Hello, doctor. I am only 22 years old, but I think computers used to be faster. Why do I feel this way? Can you help me?
Well, it couldn’t be CPUs. Everyone knows that chips were once getting twofold faster every couple of years. That is slowing down a bit now. But it couldn’t be GPUs, either. They’ve seen impressive leaps in speed too.
Hmm? Are we developers to blame? No, I don’t think so. We’re getting better and better at operating our newfangled machines, to take advantage of their futuristic capabilities. At the very least, the smart folks are writing languages and frameworks to bestow that power on the rest of us.
Of course, the extent that most developers see this innovation is in taking embarrassingly data-parallel problems and slapping them on a GPU. But that’s something, isn’t it, doctor? Memory’s faster, CPU caches are bigger, and hard disks are faster than they used to be. SSDs are even faster than that.
Tell you about my past? Okay…
At my high school, there were these run-of-the-mill Windows 2000
machines. We programmed on them in VB6. And let me tell you, for all its
downsides, VB6 was screaming fast. These crappy amateur applications were downright speedy. Everything was.
When I use a computer now, I don’t feel that way. I don’t feel good about the speed or crisp responsiveness of applications. Not on a desktop, not on a high-end laptop, and especially not on a mobile device. And being that my job includes developing software for mobile devices, I have messed around with a great many of them.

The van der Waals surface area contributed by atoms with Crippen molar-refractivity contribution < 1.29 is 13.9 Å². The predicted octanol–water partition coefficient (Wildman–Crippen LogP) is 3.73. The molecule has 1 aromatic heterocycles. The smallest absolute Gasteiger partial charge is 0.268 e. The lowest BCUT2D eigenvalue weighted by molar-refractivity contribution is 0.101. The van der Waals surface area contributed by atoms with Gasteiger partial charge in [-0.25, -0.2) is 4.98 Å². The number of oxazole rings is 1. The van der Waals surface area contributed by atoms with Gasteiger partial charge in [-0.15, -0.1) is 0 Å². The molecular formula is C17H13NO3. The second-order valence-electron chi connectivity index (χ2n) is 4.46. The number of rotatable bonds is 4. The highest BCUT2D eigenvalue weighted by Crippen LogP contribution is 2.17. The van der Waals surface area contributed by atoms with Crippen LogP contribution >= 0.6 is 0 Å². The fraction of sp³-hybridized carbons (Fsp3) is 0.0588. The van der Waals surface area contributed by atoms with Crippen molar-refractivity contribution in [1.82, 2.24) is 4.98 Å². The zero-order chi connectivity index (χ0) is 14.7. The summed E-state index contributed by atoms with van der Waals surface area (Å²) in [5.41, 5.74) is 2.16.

I was deeply concerned by this. So I sat and I thought. Hmm. And it dawned on me: I don’t use real applications anymore.
I write this very psychiatric confessional blog post within a WYSIWYG editor running inside a web browser. (Sorry, doctor, but you’re just a figment of my overactive rhetorical imagination.) In the browser lies the problem. Almost all of the erstwhile proper applications that I use on a daily basis are now web applications.
Wait. Hold up. Give me a minute to breathe. We’re on to something.
What. What. This is not okay. This is so beyond not okay that I have difficulty articulating the manner in which it is not okay because I feel like it should be obvious and why aren’t people freaking out? I’m freaking out.
Calm down? Okay, doc, I’ll try.
[Minutes pass, glacially.]
I guess the problem that I have with this is that programs aren’t…programs anymore. They’re not running on my hardware. They’re running umpteen layers removed from my hardware. They exist on this fundamentally different substrate, one that can’t be efficiently implemented on the real machines that we’ve spent so much effort making fast for real programs. It’s insane.
The things that are running natively are running on underpowered hardware, such as mobile games. And still a great number of them rely on internet services to function properly. Like a parasite, no, like an organ. Everything is part of this enormous whole, of which I am somehow not a part, and I wanted the brain and the muscle but you handed me a kidney.
Developers? No, I don’t fault them at all. You’ve got to have fun, and you’ve got to make money, and you’ve got to make programs. That’s just how it is. Everybody but me seems to have accepted a long time ago that it’s okay for an application to take this many milliseconds to display a character on the screen, or that many milliseconds to scroll. Or very many milliseconds stoned on TCP, roundtripping to a server for my data.
And my poor data. It wasn’t safe on the ground, so we sent it to live in the cloud with foster parents. Now I don’t know where it is, but it isn’t here. It’s holed up in my web applications, and it never comes to visit.
In the meantime, I guess I’ll continue to sacrifice a fraction of a second off my life here and there for the convenience of using a web program.
Rendering to a canvas.
Running in a browser.
Rendering to a screen.